15th International Congress of Phonetic Sciences (ICPhS-15)
Phonological alternations often serve to modify forms so that they respect a phonotactic restriction that applies across the language. For example, the voicing alternation in the English plural produces word-final sequences that respect the general ban against a voiceless obstruent followed by a voiced one. Since Chomsky and Halle (1968), it has been assumed that an adequate theory of phonology should capture the connection between phonotactics and alternations by deriving them using a shared mechanism. There is, however, no psycholinguistic evidence that speakers actually do use a single mechanism to encode phonotactics and alternations. In this study, we used an artificial language learning experiment to test whether an alternation that meets a phonotactic target is easier to learn than one that does not. The initial results suggest that phonotactic knowledge does aid in the acquisition of alternations.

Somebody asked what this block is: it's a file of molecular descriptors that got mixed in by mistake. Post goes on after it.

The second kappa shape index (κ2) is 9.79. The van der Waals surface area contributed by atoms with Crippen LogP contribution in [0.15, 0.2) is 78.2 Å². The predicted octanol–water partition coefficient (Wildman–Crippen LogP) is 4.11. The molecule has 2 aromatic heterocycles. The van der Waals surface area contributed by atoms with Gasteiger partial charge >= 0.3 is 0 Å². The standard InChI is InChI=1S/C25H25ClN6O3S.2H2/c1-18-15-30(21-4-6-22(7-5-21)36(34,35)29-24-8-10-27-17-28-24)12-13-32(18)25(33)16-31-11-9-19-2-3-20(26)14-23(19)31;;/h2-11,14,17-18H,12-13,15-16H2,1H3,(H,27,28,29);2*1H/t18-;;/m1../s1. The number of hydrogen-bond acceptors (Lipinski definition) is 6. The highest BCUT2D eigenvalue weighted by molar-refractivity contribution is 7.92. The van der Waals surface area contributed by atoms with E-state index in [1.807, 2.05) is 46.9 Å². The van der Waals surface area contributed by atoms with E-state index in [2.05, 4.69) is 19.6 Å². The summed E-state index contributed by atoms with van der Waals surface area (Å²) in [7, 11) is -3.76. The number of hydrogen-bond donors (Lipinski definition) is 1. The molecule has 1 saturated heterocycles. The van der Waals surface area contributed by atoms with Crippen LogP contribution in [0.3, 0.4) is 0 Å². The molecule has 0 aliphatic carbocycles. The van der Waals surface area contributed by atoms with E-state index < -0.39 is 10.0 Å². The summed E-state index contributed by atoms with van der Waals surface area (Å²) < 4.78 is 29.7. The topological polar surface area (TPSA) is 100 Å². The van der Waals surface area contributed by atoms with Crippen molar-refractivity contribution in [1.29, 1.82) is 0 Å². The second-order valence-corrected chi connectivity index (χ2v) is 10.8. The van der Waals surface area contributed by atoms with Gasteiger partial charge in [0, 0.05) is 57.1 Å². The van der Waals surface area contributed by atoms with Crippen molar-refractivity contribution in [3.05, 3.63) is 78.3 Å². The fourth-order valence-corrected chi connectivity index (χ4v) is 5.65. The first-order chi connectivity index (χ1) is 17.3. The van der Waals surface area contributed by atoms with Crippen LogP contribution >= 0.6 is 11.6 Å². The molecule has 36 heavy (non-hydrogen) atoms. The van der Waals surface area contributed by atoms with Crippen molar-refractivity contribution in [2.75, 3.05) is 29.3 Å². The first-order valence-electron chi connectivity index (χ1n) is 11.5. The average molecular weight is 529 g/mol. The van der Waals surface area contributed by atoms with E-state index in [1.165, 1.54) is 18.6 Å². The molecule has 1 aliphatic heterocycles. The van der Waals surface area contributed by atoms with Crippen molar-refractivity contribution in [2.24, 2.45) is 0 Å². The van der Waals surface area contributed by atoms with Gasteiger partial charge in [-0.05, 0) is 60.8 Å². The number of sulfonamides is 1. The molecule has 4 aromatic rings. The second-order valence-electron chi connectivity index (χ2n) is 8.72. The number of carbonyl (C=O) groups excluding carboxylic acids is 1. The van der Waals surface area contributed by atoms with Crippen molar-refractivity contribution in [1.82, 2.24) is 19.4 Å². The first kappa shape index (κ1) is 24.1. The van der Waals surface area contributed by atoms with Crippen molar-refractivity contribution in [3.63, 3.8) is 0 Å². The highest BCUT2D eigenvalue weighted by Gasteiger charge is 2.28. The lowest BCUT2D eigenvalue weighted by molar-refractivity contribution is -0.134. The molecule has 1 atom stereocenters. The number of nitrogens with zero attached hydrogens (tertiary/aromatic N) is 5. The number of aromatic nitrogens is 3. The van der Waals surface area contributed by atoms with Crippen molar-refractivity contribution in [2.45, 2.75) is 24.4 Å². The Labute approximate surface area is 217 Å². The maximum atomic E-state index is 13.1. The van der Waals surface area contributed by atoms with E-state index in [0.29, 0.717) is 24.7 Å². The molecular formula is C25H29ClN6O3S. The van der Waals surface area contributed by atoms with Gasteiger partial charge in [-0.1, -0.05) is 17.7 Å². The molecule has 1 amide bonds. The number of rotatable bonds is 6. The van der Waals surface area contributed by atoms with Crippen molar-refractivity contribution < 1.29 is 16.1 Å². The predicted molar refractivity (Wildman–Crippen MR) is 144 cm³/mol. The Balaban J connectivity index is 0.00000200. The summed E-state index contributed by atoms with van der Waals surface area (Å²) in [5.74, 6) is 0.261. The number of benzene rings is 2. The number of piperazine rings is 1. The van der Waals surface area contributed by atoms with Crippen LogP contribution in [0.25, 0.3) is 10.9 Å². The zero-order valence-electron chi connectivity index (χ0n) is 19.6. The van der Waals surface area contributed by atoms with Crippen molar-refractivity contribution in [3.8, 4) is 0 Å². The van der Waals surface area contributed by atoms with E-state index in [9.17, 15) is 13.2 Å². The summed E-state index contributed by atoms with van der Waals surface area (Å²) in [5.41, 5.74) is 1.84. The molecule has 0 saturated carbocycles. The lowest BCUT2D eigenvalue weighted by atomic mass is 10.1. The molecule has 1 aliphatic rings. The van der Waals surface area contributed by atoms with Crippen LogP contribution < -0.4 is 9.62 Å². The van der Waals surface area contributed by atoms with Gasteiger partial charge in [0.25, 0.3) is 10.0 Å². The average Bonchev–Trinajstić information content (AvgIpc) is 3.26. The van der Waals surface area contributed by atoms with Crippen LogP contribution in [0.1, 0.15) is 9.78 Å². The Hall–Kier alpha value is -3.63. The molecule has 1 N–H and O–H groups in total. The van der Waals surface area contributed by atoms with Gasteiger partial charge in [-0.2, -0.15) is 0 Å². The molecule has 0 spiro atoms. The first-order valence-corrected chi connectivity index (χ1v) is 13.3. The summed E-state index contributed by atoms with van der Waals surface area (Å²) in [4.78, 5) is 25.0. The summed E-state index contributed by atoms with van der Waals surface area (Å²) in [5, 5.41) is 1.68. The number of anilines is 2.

Bibliographic reference. Pater, Joe / Tessier, Anne-Michelle (2003): "Phonotactic knowledge and the acquisition of alternations", In ICPhS-15, 1177-1180.